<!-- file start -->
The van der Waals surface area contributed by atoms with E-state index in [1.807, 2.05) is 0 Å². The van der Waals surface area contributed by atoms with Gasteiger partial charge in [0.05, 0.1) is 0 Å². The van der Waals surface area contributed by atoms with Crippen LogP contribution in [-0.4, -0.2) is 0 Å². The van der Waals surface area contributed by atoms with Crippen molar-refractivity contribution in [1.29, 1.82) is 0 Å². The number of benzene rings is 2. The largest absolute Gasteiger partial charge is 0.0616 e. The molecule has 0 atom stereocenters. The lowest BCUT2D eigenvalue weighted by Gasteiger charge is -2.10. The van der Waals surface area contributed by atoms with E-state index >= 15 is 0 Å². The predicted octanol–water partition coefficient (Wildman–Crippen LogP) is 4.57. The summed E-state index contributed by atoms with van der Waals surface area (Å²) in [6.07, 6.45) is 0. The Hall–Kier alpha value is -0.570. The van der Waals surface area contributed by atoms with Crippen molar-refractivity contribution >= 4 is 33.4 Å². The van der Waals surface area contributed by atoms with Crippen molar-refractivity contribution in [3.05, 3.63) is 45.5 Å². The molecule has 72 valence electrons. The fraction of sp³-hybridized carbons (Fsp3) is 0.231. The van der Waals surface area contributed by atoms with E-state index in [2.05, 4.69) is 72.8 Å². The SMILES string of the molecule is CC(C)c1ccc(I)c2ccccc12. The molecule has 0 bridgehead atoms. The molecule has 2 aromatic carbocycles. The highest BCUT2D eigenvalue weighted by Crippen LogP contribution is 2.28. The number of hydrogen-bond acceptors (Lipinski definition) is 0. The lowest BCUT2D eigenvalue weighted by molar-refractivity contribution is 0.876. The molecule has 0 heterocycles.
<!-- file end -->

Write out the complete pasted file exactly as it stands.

The van der Waals surface area contributed by atoms with E-state index in [1.807, 2.05) is 0 Å². The van der Waals surface area contributed by atoms with Gasteiger partial charge in [0.05, 0.1) is 0 Å². The van der Waals surface area contributed by atoms with Crippen LogP contribution in [-0.4, -0.2) is 0 Å². The van der Waals surface area contributed by atoms with Crippen molar-refractivity contribution in [1.29, 1.82) is 0 Å². The number of benzene rings is 2. The largest absolute Gasteiger partial charge is 0.0616 e. The molecule has 0 atom stereocenters. The lowest BCUT2D eigenvalue weighted by Gasteiger charge is -2.10. The van der Waals surface area contributed by atoms with E-state index >= 15 is 0 Å². The predicted octanol–water partition coefficient (Wildman–Crippen LogP) is 4.57. The summed E-state index contributed by atoms with van der Waals surface area (Å²) in [6.07, 6.45) is 0. The Hall–Kier alpha value is -0.570. The van der Waals surface area contributed by atoms with Crippen molar-refractivity contribution >= 4 is 33.4 Å². The van der Waals surface area contributed by atoms with Crippen molar-refractivity contribution in [3.05, 3.63) is 45.5 Å². The molecule has 72 valence electrons. The fraction of sp³-hybridized carbons (Fsp3) is 0.231. The van der Waals surface area contributed by atoms with E-state index in [2.05, 4.69) is 72.8 Å². The SMILES string of the molecule is CC(C)c1ccc(I)c2ccccc12. The molecule has 0 bridgehead atoms. The molecule has 2 aromatic carbocycles. The highest BCUT2D eigenvalue weighted by Crippen LogP contribution is 2.28. The number of hydrogen-bond acceptors (Lipinski definition) is 0. The lowest BCUT2D eigenvalue weighted by molar-refractivity contribution is 0.876. The molecule has 0 heterocycles.